Universities Study Effects of Fracking
WHEELING – Corky DeMarco contends that methane found in drinking water wells close to Marcellus Shale operations may have nothing to do with nearby fracking, despite the findings of a study published by the Proceedings of the National Academy of Sciences.
Penn State University professors and other researchers analyzed water wells in northeastern Pennsylvania allegedly contaminated with methane and chemicals associated with fracking. Among the materials identified in the water wells was 2-n-Butoxyethanol, which can be used as part of the fracking process.
Researchers also reportedly found methane – the most common substance in natural gas streams that is often known simply as “natural gas” when burned for energy – in some rural Pennsylvania drinking water wells.
“Part of the problem may have been wastewaters from a pit leak reported at the nearest gas well pad-the only nearby pad where wells were hydraulically fractured before the contamination incident,” the study’s abstract states.
However, DeMarco, executive director of the West Virginia Oil and Natural Gas Association, said fracking near the water wells does not mean the procedure caused the contamination. He said some Mountain State water wells have historically had methane in them.
“There are formations that have methane in them that are close to the surface that can communicate with a water well,” he said. “Gas doesn’t stay still – gas migrates.”
“If you want to say there is methane in the water there, there is methane in the water there,” DeMarco acknowledged. “The fact is that it is a historical phenomenon.”
As these researchers studied water quality, engineers at Drexel University evaluated air pollution from fracking sites and processing infrastructure in the same region of Pennsylvania. They compared levels of carbon monoxide, methane, ethane, nitrogen oxides and other volatile organic compounds to those found in other shale formations across the country from which natural gas is drawn.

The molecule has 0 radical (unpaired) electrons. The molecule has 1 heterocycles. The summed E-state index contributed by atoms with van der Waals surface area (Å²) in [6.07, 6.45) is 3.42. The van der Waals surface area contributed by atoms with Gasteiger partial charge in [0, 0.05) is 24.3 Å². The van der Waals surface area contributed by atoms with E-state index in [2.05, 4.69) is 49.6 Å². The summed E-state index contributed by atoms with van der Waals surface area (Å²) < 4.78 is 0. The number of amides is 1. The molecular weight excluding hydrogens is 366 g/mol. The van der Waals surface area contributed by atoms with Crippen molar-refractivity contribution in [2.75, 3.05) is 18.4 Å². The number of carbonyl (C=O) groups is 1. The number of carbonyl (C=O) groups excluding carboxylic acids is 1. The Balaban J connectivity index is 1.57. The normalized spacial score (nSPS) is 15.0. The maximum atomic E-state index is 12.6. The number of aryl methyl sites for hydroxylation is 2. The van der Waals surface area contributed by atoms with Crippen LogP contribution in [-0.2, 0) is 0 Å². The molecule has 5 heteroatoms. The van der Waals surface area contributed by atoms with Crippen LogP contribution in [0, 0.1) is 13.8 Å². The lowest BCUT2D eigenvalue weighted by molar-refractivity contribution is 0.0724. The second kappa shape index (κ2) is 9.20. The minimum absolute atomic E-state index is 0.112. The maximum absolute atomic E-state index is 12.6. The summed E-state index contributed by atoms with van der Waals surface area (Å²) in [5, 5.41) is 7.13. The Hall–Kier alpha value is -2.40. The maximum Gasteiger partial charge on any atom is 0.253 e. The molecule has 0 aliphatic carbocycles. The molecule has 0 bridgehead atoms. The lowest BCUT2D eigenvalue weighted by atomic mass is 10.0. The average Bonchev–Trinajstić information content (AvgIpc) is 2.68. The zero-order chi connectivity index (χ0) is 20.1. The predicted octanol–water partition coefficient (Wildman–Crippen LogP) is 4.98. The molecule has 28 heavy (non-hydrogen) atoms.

“In looking at a cross-section of sites, we identified compressor stations as one of the larger long-term emission sources,” said Peter DeCarlo, an assistant professor in the College of Engineering and College of Arts and Sciences at Drexel.
In 2012, Chesapeake Energy noted the “potential to discharge” these pollutants on an annual basis from the now operational Battle Run compressor station in Ohio County: carbon dioxide, 93,800 tons; nitrogen oxides, 82.96 tons; carbon monoxide, 16.87 tons; methane, 86.63 tons; carbon dioxide equivalent, 95,667 tons; and formaldehyde, 3.22 tons.
“In terms of persistent impacts to local air quality, compressor stations and other post-extraction processing are major sources of pollutants that have the potential to affect downwind air quality,” DeCarlo said.
Officials estimate it takes as much as 10 million gallons of water to frack a single well, along with about 2 million pounds of sand. Frackers inject the water and sand, along with a cocktail of chemicals, deep into the earth at a pressure as high as 10,000 pounds per square inch to shatter the rock and release the gas.
Not every frack job requires the same solution of chemicals, so not all substances will be used for every well.
Some commonly used fracking chemicals include hydrochloric acid, ethylene glycol, isopropanol, glutaraldehyde, petroleum distillate, guar gum, ammonium persulfate, formamide, borate salts, citric acid, potassium chloride and sodium carbonate.
“I am not going to say they didn’t find some chemicals in there,” DeMarco said of the water wells in the northeastern Pennsylvania study zone. “I just don’t know of a frack job in West Virginia that has caused this kind of contamination.”
DeMarco emphasized drillers install multiple layers of steel and cement when building natural gas wells. He said this should prevent most problems, though he admits industrial accidents are always possible.
“There are other things that can get in a water well besides frack chemicals,” DeMarco said. “If you go to Doddridge County or Gilmer County, and you don’t have city water, the water will smell like sulfur.”